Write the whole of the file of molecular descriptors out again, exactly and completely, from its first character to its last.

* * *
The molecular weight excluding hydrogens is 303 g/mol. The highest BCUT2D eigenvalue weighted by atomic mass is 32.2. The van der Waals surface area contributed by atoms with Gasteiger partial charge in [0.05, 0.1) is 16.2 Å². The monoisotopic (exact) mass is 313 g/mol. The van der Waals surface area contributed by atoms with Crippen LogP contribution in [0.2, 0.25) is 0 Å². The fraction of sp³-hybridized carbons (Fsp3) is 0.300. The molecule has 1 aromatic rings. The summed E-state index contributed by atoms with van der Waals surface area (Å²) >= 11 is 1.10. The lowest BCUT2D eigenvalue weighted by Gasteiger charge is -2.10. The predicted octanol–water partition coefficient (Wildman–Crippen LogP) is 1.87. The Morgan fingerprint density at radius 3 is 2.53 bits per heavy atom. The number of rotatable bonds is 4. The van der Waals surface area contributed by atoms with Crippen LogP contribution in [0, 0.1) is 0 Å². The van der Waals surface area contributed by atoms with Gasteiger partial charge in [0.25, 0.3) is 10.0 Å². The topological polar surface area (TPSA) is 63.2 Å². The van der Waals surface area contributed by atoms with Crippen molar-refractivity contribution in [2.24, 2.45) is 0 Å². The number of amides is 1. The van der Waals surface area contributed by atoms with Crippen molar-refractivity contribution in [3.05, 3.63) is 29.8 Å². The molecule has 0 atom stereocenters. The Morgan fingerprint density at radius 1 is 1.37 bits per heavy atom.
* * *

The molecular weight excluding hydrogens is 303 g/mol. The highest BCUT2D eigenvalue weighted by atomic mass is 32.2. The van der Waals surface area contributed by atoms with Gasteiger partial charge in [0.05, 0.1) is 16.2 Å². The monoisotopic (exact) mass is 313 g/mol. The van der Waals surface area contributed by atoms with Crippen LogP contribution in [0.2, 0.25) is 0 Å². The fraction of sp³-hybridized carbons (Fsp3) is 0.300. The molecule has 1 aromatic rings. The summed E-state index contributed by atoms with van der Waals surface area (Å²) >= 11 is 1.10. The lowest BCUT2D eigenvalue weighted by Gasteiger charge is -2.10. The predicted octanol–water partition coefficient (Wildman–Crippen LogP) is 1.87. The Morgan fingerprint density at radius 3 is 2.53 bits per heavy atom. The number of rotatable bonds is 4. The van der Waals surface area contributed by atoms with Crippen LogP contribution in [0, 0.1) is 0 Å². The van der Waals surface area contributed by atoms with Gasteiger partial charge in [0.25, 0.3) is 10.0 Å². The topological polar surface area (TPSA) is 63.2 Å². The van der Waals surface area contributed by atoms with Crippen molar-refractivity contribution in [2.24, 2.45) is 0 Å². The number of amides is 1. The van der Waals surface area contributed by atoms with Crippen molar-refractivity contribution in [3.05, 3.63) is 29.8 Å². The molecule has 0 atom stereocenters. The Morgan fingerprint density at radius 1 is 1.37 bits per heavy atom.